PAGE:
Neil Barrett paid tribute to the fearlessness and inspirational energy of youth with his graphic, boyish, street-inspired collection of hybrids with a signature clean Nineties feel.
Tinkering with collegiate codes, the designer collaborated with young South African artist Jody Paulsen, who injected a colorful pop, dreaming up fictional crests and color contrasts echoing college scarves. The message “Sex Education” was spelled out in college lettering on hoodies and sweatshirts, with the occasional stray unicorn popping up.
Paulsen’s bright, graffiti-like graphics covering the floor of the show venue enhanced the basketball and suburban street-sport vibe of the sportswear rich line-up. (The basketball mood was heightened by the presence of U.S. hardcourt stars P.J. Tucker and Rufus King in the front row.) One look paired a great inside-out knit sweater in a wavy yellow, red and black motif with striped cuffs evoking tennis wristbands, worn with a tailored black pant with athletic stripes, a pochette man-bag hanging at the waist. Or the preppy version: a raspberry-red long-sleeved T-shirt with black waves and light blue stripes worn with a light brown cotton cropped chino and matching fanny pack, pristine-white sneakers and socks.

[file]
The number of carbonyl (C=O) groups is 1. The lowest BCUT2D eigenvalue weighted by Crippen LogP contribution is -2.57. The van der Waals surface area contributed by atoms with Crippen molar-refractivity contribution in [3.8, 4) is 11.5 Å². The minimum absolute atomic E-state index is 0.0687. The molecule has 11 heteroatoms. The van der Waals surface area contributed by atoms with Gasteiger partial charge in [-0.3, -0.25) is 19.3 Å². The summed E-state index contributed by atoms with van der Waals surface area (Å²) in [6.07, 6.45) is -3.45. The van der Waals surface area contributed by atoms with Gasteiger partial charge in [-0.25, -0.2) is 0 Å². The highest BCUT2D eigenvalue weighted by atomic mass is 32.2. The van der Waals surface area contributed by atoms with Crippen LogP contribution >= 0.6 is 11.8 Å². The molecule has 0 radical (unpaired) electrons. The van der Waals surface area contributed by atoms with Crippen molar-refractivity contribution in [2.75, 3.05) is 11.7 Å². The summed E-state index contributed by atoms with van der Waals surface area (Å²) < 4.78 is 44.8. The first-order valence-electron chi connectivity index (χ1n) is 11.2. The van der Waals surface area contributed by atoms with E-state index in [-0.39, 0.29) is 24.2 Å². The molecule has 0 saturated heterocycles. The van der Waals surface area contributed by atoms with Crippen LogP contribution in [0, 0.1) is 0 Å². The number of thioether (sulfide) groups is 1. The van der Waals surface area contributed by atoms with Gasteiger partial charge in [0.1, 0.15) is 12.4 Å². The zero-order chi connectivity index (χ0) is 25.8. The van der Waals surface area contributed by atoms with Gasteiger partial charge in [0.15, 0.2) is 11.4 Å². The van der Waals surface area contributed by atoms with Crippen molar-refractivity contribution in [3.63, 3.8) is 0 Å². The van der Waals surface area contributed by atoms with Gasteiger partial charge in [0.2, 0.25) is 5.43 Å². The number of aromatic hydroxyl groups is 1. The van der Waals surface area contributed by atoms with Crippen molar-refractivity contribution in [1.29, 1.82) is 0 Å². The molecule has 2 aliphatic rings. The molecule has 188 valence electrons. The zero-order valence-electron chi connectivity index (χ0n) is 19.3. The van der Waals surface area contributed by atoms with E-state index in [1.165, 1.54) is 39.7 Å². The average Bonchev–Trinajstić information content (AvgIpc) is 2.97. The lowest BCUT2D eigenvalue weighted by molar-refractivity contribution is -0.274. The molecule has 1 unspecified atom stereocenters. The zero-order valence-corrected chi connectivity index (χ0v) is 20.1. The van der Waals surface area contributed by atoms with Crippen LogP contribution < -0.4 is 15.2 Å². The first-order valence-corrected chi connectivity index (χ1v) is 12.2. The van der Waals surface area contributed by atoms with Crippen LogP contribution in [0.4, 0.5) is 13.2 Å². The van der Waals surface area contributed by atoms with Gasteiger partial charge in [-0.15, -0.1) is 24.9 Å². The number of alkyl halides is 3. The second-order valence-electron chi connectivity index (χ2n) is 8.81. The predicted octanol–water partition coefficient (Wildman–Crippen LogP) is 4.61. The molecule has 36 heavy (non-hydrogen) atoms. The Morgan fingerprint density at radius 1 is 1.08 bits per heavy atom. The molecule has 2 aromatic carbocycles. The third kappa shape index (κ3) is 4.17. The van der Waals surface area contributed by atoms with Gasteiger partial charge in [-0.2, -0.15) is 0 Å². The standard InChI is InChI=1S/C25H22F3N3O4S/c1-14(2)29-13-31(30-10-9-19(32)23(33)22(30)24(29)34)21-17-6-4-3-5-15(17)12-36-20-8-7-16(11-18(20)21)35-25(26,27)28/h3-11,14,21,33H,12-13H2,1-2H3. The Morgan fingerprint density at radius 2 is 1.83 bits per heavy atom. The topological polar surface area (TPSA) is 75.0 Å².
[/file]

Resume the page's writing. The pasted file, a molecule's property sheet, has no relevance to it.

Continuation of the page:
Getting the Nineties treatment was a signature military-inspired look layering a shirt jacket over a shirt and stiff Bermuda short, all in the same sandy desert hue. Bomber jacket sleeves were transplanted onto trenches and cropped hybrid peacoats, also for women. The footwear sampled references, including two new takes on the brand’s Bolt sneaker, fusing skateboard and basketball references.
Enhancing the street feeling, for the finale models hoisted Future Ghetto Blaster Backpacks on their shoulders, for a launch in partnership with Wizpak, billed as the world’s first wearable luxury sound system.